The hacker known as Tracker moves along the sidewalk, a hoodie pulled up over his head, his eyes darting from side to side. He approaches an ATM, pauses a second. Someone comes up behind him, and he whirls around, but it’s only a young woman, maybe in her twenties, a question in her eyes. He knows what she wants, so he steps aside. She nods, her card in her hand. He wants to warn her, but he knows this one is OK. Knows it because he’s got the skimmer in his pocket. His hand closes over it, feeling its smooth surface, the tiny motherboard on the other side.
He glances at the woman at the machine, taking her cash, her card tucked into her pocket. She turns and walks away; he’s invisible to her. While the sidewalk is bustling, no one pays attention as he approaches the machine. He hovers over it, shielding it. If anyone notices him, he merely looks as though he’s already swiped his card and is trying to figure out how many euros he needs. He could do it now. Right now. He’s done it before, but something is stopping him this time. Maybe because it’s two years later. Maybe because he’s had time to think about it. Maybe because of her.
He shakes her out of his head as he makes his decision. In one swift move, he takes out the skimmer. He peels off the tape that covers the glue and affixes it to the machine. He surveys it for a second. No one will be able to tell. No one, unless he looks too closely, will see what he’s done.
And the next person who puts his card into the ATM will be compromised.
He tries not to think about what he’s doing, careful to stay shrouded as he moves away in the crowd. He doesn’t want to linger, see who uses the machine next. He’ll know.
He saunters into a nearby hotel, shedding the hoodie in the men’s room, stuffing it into a trash can. He’s wearing a white button-down shirt and a pullover sweater underneath, and he smooths it down as he takes a look in the mirror. He ignores the worry lines around his eyes as he splashes a little water in his hands and wets his hair back. He pulls out a pair of sunglasses and puts them on. As he walks out of the men’s room, he stands up straighter, hands in his pockets. Confident.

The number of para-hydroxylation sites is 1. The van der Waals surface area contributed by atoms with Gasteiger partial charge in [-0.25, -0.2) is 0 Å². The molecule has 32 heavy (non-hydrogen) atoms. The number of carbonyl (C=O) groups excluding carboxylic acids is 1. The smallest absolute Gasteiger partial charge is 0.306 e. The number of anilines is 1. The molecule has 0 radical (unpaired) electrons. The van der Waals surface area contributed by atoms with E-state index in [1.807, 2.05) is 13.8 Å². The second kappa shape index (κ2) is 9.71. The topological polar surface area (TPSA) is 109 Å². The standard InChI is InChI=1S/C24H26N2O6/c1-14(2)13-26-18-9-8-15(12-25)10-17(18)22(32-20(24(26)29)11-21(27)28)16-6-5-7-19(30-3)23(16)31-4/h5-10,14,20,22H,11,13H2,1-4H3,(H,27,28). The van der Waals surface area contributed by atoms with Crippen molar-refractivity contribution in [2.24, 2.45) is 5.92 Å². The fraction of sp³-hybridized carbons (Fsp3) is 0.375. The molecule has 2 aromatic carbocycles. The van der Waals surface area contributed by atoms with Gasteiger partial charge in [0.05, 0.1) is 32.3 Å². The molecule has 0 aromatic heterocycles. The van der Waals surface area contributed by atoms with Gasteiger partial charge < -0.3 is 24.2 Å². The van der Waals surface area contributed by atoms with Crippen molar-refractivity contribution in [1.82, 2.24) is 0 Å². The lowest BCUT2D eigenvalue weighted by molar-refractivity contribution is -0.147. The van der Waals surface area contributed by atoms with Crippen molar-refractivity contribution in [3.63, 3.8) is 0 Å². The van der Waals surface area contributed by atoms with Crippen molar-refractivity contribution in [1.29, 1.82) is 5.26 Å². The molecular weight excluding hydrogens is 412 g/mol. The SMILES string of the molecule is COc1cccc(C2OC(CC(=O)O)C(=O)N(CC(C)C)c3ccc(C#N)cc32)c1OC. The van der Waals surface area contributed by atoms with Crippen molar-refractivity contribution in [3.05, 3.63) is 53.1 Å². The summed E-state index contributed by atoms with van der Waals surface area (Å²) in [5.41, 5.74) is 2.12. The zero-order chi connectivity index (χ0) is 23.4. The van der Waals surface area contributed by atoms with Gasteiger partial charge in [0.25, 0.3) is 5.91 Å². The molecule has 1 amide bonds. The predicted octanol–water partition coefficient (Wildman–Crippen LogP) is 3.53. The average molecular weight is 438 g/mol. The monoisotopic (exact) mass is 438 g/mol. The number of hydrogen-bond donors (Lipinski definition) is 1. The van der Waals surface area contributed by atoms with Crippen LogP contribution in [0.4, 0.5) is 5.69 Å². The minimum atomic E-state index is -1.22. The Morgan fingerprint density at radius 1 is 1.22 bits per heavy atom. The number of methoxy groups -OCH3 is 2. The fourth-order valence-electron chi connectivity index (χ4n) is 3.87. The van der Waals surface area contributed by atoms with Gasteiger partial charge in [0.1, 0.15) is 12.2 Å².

A café is to the left, just outside the hotel, and he takes a seat, putting his phone on the table in front of him. He orders a coffee. The air is cooler than he’d like, and he regrets losing the hoodie. His phone vibrates, and he glances at it before picking it up and responding with his own text. He probably shouldn’t stay, but he’s within sight distance of the ATM and he’s curious, against his better judgment. So far, no one has used it.
The coffee comes, and he sips, relaxing slightly as though he is merely a tourist or a businessman enjoying a few moments of solitude.
His phone vibrates again, interrupting. He looks up over at the ATM. It’s a young couple, arms around each other. He picks up the phone and touches the icon for the app he’s developed just for this purpose. All of the young man’s credit card information has downloaded into the app. With just a touch, it will transfer to the server. There isn’t supposed to be anything in between the ATM machine and the server, but he’s set this up as a safeguard. He’s in control. He can decide what gets transferred and what doesn’t.
He watches the young couple smiling at each other, and he’s envious of them. They stop in front of the fountain and snap a picture of themselves using a phone that’s not unlike his. He’s never been so close before, never seen the victims. They’ve always been names and numbers online, no pictures, no videos, no way to feel guilty.
He goes to the menu on the app and hits another button. Again, another safeguard. He only hopes it works as he then sends the information to the server.
They brought him in because of what he could do.
The hacker known as Tracker stands, tosses cash onto the table and moves away, disappearing into the crowd.
©2017 Karen E. Olson